Let me end this by suggesting a scenario.
Imagine that forces from a foreign country came into the United States and openly threatened the lives of our citizens. There would be a call to arms and every effort would be taken to resist and repel the threat.
If such a response by Americans is easy to understand, why is it that we don’t seem to understand the umbrage that people in other nations have against our doing such things — destroying property and killing innocent people — on their soil?
The bureaucrats are supposed to be wise. They are supposed to protect the safety of all Americans. They are supposed to demonstrate to the world what America truly stands for. Well in the last 10 years, “America” has stood for vengeance, intimidation, and forceful acquisition, including on American citizens. Truth has been on a “need to know” basis.
We can do better than we have, but it begins by knowing that we do not and cannot honor life by killing.
So much has already happened to start 2011; so many opportunities and reasons, so many catalysts to encourage us to take a fresh look at life with both un-jaundiced eyes and mind. We’re receiving wake-up calls that prompt us to ask the long stifled question, “where do we go from here? Can we do better? Can we live better? Can we heal and be well?”
The word “shocking” has become the unexpected intruder in the unfolding history of this young year. Unexpected perhaps, but the events are all catalysts for each of us to ask probing questions.
With birds falling from the sky and fish die offs in the U.S. and around the world…
We search for causes, offering everything from fireworks and cold weather to HAARP emissions and the loop current as the answer…
But the mystery lingers…
Mystery, i.e., our inability to make sense out of a phenomenon, experience, or concept with understandings presently thought to be true, serves as reminders that we don’t know everything yet, and catalysts to stay open and keep asking questions.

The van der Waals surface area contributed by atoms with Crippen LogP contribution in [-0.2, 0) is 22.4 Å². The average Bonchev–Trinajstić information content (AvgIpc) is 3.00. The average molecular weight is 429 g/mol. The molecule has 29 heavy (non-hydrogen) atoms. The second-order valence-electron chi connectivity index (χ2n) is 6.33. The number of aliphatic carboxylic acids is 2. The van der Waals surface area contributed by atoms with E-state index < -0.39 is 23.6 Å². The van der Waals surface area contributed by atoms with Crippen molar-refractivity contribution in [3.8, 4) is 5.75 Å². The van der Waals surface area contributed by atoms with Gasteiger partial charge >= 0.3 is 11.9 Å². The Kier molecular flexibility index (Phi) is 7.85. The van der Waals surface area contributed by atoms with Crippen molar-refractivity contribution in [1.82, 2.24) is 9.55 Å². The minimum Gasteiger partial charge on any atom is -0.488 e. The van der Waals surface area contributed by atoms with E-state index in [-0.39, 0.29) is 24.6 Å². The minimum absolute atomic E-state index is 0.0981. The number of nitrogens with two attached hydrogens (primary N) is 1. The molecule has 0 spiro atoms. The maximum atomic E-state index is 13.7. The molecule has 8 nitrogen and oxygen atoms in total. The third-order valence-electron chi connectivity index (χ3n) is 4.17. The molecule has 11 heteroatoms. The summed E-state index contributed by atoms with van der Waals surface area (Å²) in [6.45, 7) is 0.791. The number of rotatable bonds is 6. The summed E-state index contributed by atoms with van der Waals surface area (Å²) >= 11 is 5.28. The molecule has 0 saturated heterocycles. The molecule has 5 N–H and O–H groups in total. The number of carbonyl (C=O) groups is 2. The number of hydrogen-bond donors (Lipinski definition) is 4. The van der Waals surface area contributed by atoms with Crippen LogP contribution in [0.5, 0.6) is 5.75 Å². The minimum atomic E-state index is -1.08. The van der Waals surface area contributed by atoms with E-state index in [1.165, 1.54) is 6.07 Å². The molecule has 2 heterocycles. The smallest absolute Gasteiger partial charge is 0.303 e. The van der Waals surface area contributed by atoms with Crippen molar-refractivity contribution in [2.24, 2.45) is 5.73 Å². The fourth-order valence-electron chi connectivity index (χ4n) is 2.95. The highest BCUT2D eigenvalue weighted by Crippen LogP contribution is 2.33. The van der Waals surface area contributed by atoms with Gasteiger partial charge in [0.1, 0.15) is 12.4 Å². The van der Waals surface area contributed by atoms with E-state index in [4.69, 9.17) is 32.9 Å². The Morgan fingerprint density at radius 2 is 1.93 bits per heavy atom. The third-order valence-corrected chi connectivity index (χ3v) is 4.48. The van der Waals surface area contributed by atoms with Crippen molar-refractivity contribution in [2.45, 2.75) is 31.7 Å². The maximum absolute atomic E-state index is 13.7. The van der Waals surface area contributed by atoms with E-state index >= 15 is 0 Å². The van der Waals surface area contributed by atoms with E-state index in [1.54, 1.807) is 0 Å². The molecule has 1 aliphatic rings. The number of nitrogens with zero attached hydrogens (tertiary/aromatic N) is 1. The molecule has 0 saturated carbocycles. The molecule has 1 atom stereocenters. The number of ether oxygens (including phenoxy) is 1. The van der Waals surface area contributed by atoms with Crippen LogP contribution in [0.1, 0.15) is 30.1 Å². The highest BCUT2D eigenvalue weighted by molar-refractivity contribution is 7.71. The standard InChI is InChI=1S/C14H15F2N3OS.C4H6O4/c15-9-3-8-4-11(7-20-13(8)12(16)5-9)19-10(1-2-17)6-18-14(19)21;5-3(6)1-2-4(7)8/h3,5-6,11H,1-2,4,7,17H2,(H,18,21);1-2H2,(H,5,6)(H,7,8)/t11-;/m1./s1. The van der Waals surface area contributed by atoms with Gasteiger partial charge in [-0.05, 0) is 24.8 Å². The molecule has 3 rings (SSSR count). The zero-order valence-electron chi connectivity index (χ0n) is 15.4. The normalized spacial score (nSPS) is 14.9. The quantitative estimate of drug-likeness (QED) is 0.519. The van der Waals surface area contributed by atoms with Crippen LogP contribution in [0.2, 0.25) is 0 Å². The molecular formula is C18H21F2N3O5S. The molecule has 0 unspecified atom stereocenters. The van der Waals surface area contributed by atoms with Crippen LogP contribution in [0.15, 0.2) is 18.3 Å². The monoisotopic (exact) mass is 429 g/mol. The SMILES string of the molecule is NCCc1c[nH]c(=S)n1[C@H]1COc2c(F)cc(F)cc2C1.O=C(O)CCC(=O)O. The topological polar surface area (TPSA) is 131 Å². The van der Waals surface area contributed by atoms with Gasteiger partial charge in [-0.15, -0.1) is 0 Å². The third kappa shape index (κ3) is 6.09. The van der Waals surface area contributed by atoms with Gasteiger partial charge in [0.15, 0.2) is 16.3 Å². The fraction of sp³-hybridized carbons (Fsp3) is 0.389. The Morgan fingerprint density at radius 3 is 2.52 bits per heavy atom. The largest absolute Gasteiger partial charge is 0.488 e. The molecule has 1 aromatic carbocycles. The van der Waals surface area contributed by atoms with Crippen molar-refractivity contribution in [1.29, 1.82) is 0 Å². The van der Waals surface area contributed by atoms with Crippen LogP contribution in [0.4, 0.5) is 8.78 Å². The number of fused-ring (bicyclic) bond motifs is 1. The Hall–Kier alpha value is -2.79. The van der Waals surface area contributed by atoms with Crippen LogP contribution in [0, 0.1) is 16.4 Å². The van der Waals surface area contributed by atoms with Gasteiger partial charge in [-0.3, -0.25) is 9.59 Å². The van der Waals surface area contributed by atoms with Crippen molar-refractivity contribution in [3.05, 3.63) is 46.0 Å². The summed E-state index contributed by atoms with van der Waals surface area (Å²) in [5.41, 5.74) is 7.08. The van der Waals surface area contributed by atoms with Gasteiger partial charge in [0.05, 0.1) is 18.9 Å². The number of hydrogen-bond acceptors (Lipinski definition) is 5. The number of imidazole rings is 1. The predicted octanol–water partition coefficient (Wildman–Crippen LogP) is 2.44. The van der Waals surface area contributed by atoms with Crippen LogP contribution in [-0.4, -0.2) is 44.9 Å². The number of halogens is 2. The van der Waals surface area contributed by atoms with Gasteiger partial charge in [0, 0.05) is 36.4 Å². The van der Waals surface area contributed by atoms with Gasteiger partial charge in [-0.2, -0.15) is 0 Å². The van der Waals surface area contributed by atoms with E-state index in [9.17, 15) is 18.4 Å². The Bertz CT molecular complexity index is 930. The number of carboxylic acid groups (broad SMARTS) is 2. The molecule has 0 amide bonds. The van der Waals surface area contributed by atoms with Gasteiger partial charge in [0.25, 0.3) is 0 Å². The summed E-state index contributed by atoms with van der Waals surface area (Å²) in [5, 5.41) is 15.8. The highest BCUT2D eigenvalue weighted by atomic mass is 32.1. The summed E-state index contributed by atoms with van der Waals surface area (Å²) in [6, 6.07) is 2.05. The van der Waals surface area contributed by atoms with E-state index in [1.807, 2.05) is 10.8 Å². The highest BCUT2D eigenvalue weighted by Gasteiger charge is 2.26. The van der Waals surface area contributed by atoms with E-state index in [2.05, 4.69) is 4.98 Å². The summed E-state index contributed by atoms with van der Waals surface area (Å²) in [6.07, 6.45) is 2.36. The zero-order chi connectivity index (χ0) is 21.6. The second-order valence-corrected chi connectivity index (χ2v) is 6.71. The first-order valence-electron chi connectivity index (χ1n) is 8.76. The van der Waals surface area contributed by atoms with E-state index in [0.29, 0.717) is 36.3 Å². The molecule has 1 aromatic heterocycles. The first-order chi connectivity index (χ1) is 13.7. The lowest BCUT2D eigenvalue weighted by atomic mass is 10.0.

We must ask questions if we are to change our attitudes, to change our behavior, and hence, our experience.
We don’t question human behavior nearly enough. In fact, we oftentimes tell ourselves that we (or they) can’t change. However, there’s a big difference between “can’t” and won’t. The only way to know the difference, is accepting that positive change is possible. The alternative, is to go dumb, or numb.
Then, just when we become comfortable in our numbness to bad news, another event happens close to home that we just can’t ignore, making us ask questions again.
My heart goes out to those who were involved in, and affected by the shooting of U.S. Representative Gabrielle Giffords in Tucson (1/8/2011), which is just down the road from me.
As much as we wish her a speedy and full recovery, who among us is ready to send healing wishes to the man who pulled the trigger? Is he not, and was he not already in dis-ease?
Is he not “one of our own” too?
Are we ready to celebrate the heroes and disown the villains, locking them up and throwing away the key, or putting them to death?
How’s that working for us?
Would it be better to punish him? Or would it be better to help him heal his heart so that we know that the “red zone enmity” that he sunk to won’t happen again from him?
If we can help him heal, then can we help other “red zone cases” that currently fill our prisons?
If we heal just one such man or woman, then a blessing can emerge from this chaotic mess.
(Hint, it won’t happen via prescription medication or surgery.)
If we seek to punish alone, we’ll get more of the same.